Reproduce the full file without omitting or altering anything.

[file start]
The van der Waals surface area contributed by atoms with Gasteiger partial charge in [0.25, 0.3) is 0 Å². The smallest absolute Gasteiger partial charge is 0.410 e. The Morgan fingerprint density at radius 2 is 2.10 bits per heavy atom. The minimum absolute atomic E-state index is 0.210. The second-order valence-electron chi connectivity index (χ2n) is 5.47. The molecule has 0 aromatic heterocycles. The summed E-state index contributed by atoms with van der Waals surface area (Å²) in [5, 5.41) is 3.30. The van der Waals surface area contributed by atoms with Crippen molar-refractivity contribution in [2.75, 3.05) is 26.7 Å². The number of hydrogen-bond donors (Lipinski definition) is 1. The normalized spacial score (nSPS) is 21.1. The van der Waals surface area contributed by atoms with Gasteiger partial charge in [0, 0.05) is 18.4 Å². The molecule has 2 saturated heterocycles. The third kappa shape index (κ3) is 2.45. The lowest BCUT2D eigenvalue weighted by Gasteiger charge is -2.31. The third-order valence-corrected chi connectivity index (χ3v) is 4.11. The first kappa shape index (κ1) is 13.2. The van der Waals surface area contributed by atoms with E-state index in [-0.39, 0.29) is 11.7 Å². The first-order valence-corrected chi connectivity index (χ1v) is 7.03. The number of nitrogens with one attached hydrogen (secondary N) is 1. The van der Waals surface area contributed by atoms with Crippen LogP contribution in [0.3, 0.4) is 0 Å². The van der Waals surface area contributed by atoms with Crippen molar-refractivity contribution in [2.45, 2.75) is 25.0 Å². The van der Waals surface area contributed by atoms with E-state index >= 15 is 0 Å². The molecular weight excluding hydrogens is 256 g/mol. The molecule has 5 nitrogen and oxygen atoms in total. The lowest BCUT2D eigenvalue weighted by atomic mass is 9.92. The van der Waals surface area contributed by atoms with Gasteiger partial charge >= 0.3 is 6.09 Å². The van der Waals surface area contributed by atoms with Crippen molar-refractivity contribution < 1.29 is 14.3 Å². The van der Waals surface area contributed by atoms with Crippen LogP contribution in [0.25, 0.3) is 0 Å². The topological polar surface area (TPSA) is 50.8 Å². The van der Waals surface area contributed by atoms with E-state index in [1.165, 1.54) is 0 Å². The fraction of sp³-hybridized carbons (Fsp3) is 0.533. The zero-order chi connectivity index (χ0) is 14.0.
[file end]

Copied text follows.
The van der Waals surface area contributed by atoms with Gasteiger partial charge in [0.25, 0.3) is 0 Å². The smallest absolute Gasteiger partial charge is 0.410 e. The Morgan fingerprint density at radius 2 is 2.10 bits per heavy atom. The minimum absolute atomic E-state index is 0.210. The second-order valence-electron chi connectivity index (χ2n) is 5.47. The molecule has 0 aromatic heterocycles. The summed E-state index contributed by atoms with van der Waals surface area (Å²) in [5, 5.41) is 3.30. The van der Waals surface area contributed by atoms with Crippen molar-refractivity contribution in [2.75, 3.05) is 26.7 Å². The number of hydrogen-bond donors (Lipinski definition) is 1. The normalized spacial score (nSPS) is 21.1. The van der Waals surface area contributed by atoms with Gasteiger partial charge in [0, 0.05) is 18.4 Å². The molecule has 2 saturated heterocycles. The third kappa shape index (κ3) is 2.45. The lowest BCUT2D eigenvalue weighted by Gasteiger charge is -2.31. The third-order valence-corrected chi connectivity index (χ3v) is 4.11. The first kappa shape index (κ1) is 13.2. The van der Waals surface area contributed by atoms with E-state index in [-0.39, 0.29) is 11.7 Å². The first-order valence-corrected chi connectivity index (χ1v) is 7.03. The number of nitrogens with one attached hydrogen (secondary N) is 1. The van der Waals surface area contributed by atoms with Crippen LogP contribution in [0.3, 0.4) is 0 Å². The van der Waals surface area contributed by atoms with Crippen molar-refractivity contribution in [2.45, 2.75) is 25.0 Å². The van der Waals surface area contributed by atoms with E-state index >= 15 is 0 Å². The molecular weight excluding hydrogens is 256 g/mol. The molecule has 5 nitrogen and oxygen atoms in total. The lowest BCUT2D eigenvalue weighted by atomic mass is 9.92. The van der Waals surface area contributed by atoms with Gasteiger partial charge >= 0.3 is 6.09 Å². The van der Waals surface area contributed by atoms with Crippen molar-refractivity contribution < 1.29 is 14.3 Å². The van der Waals surface area contributed by atoms with Crippen LogP contribution in [0.25, 0.3) is 0 Å². The topological polar surface area (TPSA) is 50.8 Å². The van der Waals surface area contributed by atoms with E-state index in [1.165, 1.54) is 0 Å². The fraction of sp³-hybridized carbons (Fsp3) is 0.533. The zero-order chi connectivity index (χ0) is 14.0.